Maradona_vs_england-810x560Bécquer Seguín at Public Books:

Baseball has Roger Angell. Boxing has A. J. Liebling. Yet soccer, puzzlingly, has no writer of such caliber, no one who has managed to find in the sport a comparably inexhaustible source of literary writing and intellectual inquiry. And it’s not for lack of suitors. Rafael Alberti, Günter Grass, Charles Simic, Nelson Rodrigues, and Ted Hughes all wrote about the beautiful game. In the oeuvres of these writers, however, their momentary musings on soccer—football to most of the world—are a curiosity more than anything else. Others have tried their hand, but few have managed more than the occasional essay or short opinion piece. The difference may have something to do with the sports themselves.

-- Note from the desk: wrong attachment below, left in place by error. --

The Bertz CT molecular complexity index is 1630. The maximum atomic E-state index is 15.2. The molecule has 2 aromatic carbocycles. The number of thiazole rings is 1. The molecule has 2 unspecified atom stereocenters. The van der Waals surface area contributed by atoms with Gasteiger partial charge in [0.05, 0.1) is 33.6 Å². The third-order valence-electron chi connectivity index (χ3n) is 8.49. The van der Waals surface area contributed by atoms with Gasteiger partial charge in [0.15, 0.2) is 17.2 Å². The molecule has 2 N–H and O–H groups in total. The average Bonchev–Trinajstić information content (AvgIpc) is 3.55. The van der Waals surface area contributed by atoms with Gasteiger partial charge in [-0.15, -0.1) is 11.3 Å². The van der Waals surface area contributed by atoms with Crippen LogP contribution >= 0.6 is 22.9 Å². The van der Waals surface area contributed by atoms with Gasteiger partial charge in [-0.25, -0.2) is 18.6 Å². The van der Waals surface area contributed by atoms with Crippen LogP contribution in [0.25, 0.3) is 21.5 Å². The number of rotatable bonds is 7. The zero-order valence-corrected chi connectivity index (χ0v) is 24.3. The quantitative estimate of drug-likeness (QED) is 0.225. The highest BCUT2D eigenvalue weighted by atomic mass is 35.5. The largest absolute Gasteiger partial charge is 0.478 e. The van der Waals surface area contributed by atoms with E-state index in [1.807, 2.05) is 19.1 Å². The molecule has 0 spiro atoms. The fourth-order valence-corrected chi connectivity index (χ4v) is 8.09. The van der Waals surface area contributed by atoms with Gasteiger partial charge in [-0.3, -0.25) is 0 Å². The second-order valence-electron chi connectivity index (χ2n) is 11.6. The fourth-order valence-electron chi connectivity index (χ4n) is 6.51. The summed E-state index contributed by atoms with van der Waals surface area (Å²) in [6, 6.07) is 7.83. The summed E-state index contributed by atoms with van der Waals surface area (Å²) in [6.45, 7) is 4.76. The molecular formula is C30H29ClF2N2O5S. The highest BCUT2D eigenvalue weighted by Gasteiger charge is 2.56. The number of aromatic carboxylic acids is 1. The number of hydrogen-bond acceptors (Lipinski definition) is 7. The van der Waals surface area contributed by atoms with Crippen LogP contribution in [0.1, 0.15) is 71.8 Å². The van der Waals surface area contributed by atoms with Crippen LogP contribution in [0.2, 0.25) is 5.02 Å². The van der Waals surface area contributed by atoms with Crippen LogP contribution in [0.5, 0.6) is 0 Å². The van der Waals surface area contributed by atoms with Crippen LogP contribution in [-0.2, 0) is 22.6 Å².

Baseball and boxing are tailor-made for narrative. They rely heavily on protagonists and concentrated moments of action. Any baseball or boxing narrative can be easily embodied, like Hegel’s master-slave dialectic, in the momentary struggle between two individuals. Soccer, on the other hand, isn’t wedded to the fate of individuals. Its beauty is most often in the battle between two ideas, two philosophies, two tactical approaches to how to play the game. Hence the difficulty in narrating soccer in a way that is at once compelling and steers clear of clichés. The Spanish-language world of literary soccer writing, the one I know best, has produced admittedly mixed results. The Uruguayan author Eduardo Galeano is one of the more intellectually creative and emotionally insightful of literary soccer writers. In Soccer in Sun and Shadow, he dedicates one- and two-page-long chapters with titles like “Cruyff” or “The 1966 World Cup” to a single metaphorical moment.

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